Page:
Steven Johnson in Adjacent Possible:
A few decades ago the Stanford professor Ronald Howard proposed a unit of measure for mortality risk. He called it the “micromort.” One micromort equaled a one-in-one-million chance of dying. Howard was an expert in decision theory, and he had recognized that many of life’s most complicated decisions—particularly medical ones—involved complicated assessments of risk probability. Howard imagined the micromort as a common framework that, for example, a doctor could use with a patient to describe the risks of undergoing a specific procedure—and the risks of not undergoing the procedure.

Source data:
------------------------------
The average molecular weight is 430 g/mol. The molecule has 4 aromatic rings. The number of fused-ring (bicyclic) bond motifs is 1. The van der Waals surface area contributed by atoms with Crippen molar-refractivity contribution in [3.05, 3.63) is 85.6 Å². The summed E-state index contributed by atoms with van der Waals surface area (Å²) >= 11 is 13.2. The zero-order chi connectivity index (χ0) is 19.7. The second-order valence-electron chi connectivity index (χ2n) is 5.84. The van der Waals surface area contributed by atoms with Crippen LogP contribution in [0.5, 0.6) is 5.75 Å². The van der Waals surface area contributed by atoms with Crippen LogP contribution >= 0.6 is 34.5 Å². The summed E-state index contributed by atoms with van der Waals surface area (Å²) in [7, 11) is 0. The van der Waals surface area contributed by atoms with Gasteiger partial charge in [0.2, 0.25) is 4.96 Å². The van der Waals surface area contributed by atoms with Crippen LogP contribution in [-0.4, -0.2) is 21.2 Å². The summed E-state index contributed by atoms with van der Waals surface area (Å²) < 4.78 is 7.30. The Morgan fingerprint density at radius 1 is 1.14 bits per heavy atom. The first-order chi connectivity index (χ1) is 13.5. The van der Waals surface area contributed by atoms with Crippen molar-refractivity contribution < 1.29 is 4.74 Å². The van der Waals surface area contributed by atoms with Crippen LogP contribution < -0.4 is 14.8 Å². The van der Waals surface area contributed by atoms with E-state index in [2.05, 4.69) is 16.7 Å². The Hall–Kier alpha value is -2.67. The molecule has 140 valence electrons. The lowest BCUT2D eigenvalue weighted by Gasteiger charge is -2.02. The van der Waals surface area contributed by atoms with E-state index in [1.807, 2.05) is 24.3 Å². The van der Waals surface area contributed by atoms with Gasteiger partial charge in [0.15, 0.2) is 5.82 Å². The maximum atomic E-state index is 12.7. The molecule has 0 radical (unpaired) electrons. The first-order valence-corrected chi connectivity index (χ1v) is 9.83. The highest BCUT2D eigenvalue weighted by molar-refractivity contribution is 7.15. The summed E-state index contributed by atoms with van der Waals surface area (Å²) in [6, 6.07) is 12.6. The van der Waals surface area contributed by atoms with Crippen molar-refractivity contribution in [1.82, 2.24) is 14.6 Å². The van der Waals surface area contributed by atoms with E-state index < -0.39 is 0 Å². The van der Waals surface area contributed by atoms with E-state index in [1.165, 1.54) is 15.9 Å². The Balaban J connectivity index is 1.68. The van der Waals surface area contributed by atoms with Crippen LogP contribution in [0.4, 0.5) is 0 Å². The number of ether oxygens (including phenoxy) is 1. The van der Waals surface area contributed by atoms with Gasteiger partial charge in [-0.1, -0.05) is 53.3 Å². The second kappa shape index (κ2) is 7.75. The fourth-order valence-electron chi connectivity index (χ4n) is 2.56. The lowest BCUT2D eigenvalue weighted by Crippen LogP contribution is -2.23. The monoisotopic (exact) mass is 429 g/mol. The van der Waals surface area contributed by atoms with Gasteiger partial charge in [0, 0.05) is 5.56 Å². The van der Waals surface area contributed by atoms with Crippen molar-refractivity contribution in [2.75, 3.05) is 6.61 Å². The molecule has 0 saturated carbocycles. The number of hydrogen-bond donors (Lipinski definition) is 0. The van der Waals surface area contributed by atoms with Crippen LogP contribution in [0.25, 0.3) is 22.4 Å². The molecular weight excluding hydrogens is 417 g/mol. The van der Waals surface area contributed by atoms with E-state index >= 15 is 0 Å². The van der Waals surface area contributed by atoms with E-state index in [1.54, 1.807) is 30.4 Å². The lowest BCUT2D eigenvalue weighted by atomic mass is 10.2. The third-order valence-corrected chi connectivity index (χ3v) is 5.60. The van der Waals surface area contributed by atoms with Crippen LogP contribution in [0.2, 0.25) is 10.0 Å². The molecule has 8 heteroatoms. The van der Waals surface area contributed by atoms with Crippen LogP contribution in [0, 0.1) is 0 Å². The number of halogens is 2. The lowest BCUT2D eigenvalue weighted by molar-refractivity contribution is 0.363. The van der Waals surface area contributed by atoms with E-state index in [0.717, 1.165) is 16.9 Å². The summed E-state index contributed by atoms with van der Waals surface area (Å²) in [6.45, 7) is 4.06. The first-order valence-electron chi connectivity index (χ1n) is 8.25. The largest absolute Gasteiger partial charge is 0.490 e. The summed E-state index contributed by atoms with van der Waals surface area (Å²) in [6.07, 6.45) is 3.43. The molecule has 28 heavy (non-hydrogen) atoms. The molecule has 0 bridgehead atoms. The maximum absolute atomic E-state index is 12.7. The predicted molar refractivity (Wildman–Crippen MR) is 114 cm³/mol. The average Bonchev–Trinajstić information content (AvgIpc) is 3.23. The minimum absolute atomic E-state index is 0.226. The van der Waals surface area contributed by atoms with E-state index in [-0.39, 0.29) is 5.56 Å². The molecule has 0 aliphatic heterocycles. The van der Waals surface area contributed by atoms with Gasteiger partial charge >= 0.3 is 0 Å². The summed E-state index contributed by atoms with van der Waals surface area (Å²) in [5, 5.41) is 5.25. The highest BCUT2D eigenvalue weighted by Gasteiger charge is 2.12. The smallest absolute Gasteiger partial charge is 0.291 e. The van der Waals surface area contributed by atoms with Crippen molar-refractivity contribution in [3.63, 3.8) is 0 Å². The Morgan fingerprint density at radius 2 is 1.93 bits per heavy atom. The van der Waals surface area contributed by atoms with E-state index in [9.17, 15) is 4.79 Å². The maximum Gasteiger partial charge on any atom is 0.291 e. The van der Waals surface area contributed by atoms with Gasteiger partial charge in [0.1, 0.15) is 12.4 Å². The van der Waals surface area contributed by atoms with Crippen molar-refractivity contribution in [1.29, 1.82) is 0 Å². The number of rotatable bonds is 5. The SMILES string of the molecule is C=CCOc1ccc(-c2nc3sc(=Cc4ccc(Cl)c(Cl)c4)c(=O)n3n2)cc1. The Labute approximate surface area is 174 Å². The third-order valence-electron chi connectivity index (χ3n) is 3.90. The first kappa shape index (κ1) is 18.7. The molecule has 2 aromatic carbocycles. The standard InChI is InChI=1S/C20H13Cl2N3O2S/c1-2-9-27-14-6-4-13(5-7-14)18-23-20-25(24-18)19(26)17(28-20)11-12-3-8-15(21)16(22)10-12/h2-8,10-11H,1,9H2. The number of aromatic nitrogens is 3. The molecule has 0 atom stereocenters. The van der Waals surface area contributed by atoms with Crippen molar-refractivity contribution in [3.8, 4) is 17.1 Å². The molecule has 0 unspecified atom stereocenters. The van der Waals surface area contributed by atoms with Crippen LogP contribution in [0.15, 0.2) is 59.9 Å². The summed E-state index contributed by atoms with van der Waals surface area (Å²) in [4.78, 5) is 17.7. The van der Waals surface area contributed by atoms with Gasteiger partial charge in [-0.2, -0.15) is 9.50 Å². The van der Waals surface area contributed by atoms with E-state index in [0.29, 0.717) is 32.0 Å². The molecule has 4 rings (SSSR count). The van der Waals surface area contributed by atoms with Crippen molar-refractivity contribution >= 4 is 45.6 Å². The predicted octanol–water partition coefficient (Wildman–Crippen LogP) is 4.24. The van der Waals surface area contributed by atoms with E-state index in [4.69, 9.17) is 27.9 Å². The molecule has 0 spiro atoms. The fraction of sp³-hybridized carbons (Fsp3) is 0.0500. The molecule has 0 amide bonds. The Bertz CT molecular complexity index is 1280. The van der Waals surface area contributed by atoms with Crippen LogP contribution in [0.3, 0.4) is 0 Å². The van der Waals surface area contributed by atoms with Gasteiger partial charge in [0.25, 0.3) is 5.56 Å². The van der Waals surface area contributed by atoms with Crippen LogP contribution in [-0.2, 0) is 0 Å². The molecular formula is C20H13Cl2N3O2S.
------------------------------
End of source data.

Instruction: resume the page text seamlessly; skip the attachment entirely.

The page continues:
The standard never really took off, but it has seen something of a revival in the COVID age. There was an op-ed in the Times in May of 2020 that discussed COVID risk using the language of micromorts.